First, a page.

“It was taken at the wedding of R. Moshe Dovid Tendler’s daughter, Rivka, to R. Shabtai Rappaport. The man on the left is R. Isaac Tendler, R. Moshe Dovid’s father. The wedding took place at the Pioneer Country Club, Greenfield Park, N.Y., on June 17, 1971.”
Dr. Shapiro writes:
I would also like to call attention to the wonderful introduction to the book by R. Ovadiah Hoffman. He speaks about the need to reject religious extremism that leads to the delegitimization of Torah scholars just because they belong to a different camp. As I mentioned in my last post, this is a great problem in Israeli haredi society, and R. Ovadiah Yosef in particular was subjected to all sorts of attacks from small-minded people who could not recognize the simple truth R. Ovadiah Hoffman speaks about…
The ever-productive Menachem Kellner has just published a new book, Gam Hem Nikraim Adam: Ha-Nokhri be-Einei ha-Rambam, available here. This is not just a work of academic scholarship, but is what we can call “engaged scholarship,” in other words, scholarship that is also intent on making a difference in the real world. One of the things that troubles Kellner about contemporary Orthodox Judaism (and he specifically deals with such figures as R. Shlomo Aviner, R. Hershel Schachter, and the authors of Torat ha-Melekh) is the recent turn (or perhaps better, return) to negative portrayals of non-Jews and their spiritual worth. Kellner discusses this in the first section of the book which is titled גילוי דעת, and you can read it here. See also his interview with Alan Brill here.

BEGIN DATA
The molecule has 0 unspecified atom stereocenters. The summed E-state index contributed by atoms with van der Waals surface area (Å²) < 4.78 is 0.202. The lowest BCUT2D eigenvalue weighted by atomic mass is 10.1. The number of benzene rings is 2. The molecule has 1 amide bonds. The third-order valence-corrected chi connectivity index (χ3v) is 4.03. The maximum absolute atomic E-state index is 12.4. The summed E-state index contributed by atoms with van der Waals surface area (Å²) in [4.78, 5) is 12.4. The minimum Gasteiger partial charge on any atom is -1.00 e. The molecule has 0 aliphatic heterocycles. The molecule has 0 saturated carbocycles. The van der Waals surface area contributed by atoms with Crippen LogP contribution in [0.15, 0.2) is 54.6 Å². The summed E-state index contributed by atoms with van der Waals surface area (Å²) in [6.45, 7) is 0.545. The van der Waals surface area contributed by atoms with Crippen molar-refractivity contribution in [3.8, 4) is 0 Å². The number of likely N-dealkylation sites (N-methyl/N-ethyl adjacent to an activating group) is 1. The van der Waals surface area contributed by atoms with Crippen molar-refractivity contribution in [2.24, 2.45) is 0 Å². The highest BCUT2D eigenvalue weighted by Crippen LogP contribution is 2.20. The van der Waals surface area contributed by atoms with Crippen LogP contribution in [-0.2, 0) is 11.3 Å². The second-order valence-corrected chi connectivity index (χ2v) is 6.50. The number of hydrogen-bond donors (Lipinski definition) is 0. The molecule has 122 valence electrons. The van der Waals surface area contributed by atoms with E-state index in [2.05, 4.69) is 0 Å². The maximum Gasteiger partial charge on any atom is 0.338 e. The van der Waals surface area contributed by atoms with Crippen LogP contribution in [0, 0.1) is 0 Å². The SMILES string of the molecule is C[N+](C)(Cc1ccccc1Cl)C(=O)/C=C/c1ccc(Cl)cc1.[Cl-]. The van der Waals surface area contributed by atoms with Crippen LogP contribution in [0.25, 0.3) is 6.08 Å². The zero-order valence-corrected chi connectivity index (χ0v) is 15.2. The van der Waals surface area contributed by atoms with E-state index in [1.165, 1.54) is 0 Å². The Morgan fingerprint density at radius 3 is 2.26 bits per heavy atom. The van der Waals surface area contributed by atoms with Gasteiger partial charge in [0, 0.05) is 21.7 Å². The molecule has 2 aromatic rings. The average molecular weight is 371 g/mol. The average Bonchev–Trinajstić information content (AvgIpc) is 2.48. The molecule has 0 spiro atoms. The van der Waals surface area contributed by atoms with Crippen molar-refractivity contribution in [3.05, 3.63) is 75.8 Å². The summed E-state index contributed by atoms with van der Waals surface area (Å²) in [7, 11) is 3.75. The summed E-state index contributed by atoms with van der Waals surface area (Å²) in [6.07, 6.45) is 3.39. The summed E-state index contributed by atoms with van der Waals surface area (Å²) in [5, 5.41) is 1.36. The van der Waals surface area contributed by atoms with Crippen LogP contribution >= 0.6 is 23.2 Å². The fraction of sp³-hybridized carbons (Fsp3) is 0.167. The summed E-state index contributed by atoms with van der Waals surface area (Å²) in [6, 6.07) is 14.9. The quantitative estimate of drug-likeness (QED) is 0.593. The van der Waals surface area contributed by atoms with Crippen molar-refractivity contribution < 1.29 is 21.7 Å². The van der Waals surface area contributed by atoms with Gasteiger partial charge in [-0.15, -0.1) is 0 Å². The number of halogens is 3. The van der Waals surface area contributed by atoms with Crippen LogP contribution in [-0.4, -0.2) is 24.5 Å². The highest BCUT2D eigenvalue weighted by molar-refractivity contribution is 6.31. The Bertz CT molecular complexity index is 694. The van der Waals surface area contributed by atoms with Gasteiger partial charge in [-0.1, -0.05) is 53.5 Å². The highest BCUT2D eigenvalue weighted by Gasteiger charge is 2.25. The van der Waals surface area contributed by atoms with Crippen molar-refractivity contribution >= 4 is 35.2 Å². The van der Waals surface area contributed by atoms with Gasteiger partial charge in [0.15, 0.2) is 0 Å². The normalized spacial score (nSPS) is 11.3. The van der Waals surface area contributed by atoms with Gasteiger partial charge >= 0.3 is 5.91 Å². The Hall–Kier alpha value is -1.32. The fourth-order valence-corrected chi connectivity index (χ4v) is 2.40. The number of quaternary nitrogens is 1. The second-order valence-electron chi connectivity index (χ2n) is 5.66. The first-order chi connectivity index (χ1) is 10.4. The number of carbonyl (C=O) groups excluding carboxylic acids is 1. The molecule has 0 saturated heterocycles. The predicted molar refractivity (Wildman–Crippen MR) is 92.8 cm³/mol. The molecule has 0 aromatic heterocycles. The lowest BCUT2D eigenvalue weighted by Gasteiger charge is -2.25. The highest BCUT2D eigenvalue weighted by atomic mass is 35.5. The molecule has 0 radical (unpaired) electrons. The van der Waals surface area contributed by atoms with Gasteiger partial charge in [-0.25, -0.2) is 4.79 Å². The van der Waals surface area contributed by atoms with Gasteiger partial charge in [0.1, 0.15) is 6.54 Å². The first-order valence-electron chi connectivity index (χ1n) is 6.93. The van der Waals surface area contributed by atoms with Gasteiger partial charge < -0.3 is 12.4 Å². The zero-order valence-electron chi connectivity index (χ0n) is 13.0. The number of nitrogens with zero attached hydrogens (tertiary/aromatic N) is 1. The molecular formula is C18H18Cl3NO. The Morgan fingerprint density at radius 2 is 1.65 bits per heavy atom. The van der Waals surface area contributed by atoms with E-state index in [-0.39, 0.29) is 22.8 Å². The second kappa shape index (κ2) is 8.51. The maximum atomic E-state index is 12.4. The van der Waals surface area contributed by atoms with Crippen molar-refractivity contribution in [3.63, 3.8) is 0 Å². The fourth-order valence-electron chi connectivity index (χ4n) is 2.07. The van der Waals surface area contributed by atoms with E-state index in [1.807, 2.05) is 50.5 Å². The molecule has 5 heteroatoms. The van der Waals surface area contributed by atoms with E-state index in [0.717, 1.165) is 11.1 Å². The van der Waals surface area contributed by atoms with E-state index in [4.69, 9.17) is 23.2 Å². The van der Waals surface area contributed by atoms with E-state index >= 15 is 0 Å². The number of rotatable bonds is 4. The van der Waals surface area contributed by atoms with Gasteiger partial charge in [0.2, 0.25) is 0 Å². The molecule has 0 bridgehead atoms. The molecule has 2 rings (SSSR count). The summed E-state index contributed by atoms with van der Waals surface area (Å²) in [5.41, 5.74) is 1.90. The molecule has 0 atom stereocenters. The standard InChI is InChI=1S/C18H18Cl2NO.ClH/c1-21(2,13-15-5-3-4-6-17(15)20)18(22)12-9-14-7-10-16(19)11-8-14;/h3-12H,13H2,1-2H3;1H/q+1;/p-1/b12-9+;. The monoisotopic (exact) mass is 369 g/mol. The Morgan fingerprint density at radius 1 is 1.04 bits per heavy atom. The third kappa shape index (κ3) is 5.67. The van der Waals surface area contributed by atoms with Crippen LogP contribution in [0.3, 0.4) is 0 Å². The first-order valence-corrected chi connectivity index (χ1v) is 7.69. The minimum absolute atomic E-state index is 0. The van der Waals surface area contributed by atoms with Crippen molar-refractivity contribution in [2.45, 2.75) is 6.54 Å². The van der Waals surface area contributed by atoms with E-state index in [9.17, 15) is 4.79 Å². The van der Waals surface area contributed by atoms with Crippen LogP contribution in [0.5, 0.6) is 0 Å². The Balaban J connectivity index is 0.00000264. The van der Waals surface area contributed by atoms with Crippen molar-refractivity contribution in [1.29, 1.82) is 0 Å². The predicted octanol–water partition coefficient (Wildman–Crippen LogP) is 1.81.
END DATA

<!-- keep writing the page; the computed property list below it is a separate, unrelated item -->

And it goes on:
In the book, Kellner argues that Maimonides sees no essential difference between Jews and non-Jews, and it is this view that Kellner wishes his readers to adopt. He refers to it as “Maimonides’ universalism.” Responses to Kellner’s book will be of two types: Those that deal with his interpretation of Maimonides and those that focus on what Kellner has to say about the contemporary scene and how Maimonides relates to it. This is a very exciting book which further establishes Kellner as an important public intellectual, and shows us once again why Kellner’s work has had a significant impact on the study of medieval Jewish philosophy. I hope to take up some of Kellner’s points in a future post…
R. Simcha Feuerman has recently published Et Lifrosh ve-Et le-Ehov. This small book, available at Biegeleisen, focuses on issues of shelom bayit. What makes this book significant is that R. Feuerman is also a licensed social worker with great experience in the field. This makes his book different than many previous books on the topic authored by well-intentioned people who never actually had any practical experience. As is fitting for a book like this, sexual matters are also discussed, and R. Feuerman mentions (p. 13) that the book was shown to rabbis and dayanim. Yet other than R. Gavriel Zinner, who penned a haskamah, none of the other rabbis chose to be public in their support because of their fear of being attacked by extremists who don’t think that these matters should be publicly discussed.
R. Feuerman also deals with the matter of psychological counseling and possible conflicts between the role of the psychologist, who is not supposed to be judgmental, and the traditional obligation to rebuke those who are sinning. As part of this essay (pp. 88ff.), R. Feuerman discusses the value of Freud’s insights (and notes the advances that have been made since his time). I find this significant since for many in the haredi world, and they are the ones who will be reading this book, Freud is almost up there with Darwin when it comes to objects of derision. It is also worth noting that the author uses “lomdus” to make psychological arguments.